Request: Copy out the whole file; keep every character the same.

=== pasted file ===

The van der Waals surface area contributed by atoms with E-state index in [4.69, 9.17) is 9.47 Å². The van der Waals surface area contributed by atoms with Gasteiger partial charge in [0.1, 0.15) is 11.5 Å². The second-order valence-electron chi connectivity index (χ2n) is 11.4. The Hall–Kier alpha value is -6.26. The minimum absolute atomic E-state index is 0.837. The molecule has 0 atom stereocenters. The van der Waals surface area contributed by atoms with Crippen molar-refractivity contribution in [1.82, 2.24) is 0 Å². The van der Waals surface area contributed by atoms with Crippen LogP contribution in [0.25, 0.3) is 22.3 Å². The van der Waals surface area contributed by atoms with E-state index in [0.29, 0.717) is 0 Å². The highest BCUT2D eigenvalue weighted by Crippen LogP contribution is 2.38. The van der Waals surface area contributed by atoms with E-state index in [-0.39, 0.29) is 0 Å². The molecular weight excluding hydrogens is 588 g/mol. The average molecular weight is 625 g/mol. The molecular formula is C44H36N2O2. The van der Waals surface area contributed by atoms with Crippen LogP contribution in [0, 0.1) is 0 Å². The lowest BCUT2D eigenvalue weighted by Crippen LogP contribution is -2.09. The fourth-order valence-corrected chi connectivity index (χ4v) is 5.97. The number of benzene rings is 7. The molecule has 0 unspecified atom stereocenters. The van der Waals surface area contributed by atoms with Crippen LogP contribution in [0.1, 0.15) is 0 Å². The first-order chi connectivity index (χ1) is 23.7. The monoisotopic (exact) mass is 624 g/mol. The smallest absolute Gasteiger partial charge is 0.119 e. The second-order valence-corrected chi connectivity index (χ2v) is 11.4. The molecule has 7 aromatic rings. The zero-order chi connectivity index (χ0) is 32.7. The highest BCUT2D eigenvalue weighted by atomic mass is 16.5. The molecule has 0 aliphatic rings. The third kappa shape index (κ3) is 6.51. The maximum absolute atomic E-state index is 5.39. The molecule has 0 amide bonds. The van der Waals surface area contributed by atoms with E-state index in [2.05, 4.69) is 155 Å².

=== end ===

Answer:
The van der Waals surface area contributed by atoms with E-state index in [4.69, 9.17) is 9.47 Å². The van der Waals surface area contributed by atoms with Gasteiger partial charge in [0.1, 0.15) is 11.5 Å². The second-order valence-electron chi connectivity index (χ2n) is 11.4. The Hall–Kier alpha value is -6.26. The minimum absolute atomic E-state index is 0.837. The molecule has 0 atom stereocenters. The van der Waals surface area contributed by atoms with Crippen molar-refractivity contribution in [1.82, 2.24) is 0 Å². The van der Waals surface area contributed by atoms with Crippen LogP contribution in [0.25, 0.3) is 22.3 Å². The van der Waals surface area contributed by atoms with E-state index in [0.29, 0.717) is 0 Å². The highest BCUT2D eigenvalue weighted by Crippen LogP contribution is 2.38. The van der Waals surface area contributed by atoms with E-state index in [-0.39, 0.29) is 0 Å². The molecular weight excluding hydrogens is 588 g/mol. The average molecular weight is 625 g/mol. The molecular formula is C44H36N2O2. The van der Waals surface area contributed by atoms with Crippen LogP contribution in [0, 0.1) is 0 Å². The lowest BCUT2D eigenvalue weighted by Crippen LogP contribution is -2.09. The fourth-order valence-corrected chi connectivity index (χ4v) is 5.97. The number of benzene rings is 7. The molecule has 0 unspecified atom stereocenters. The van der Waals surface area contributed by atoms with Crippen LogP contribution in [0.1, 0.15) is 0 Å². The first-order chi connectivity index (χ1) is 23.7. The monoisotopic (exact) mass is 624 g/mol. The smallest absolute Gasteiger partial charge is 0.119 e. The second-order valence-corrected chi connectivity index (χ2v) is 11.4. The molecule has 7 aromatic rings. The zero-order chi connectivity index (χ0) is 32.7. The highest BCUT2D eigenvalue weighted by atomic mass is 16.5. The molecule has 0 aliphatic rings. The third kappa shape index (κ3) is 6.51. The maximum absolute atomic E-state index is 5.39. The molecule has 0 amide bonds. The van der Waals surface area contributed by atoms with E-state index in [2.05, 4.69) is 155 Å².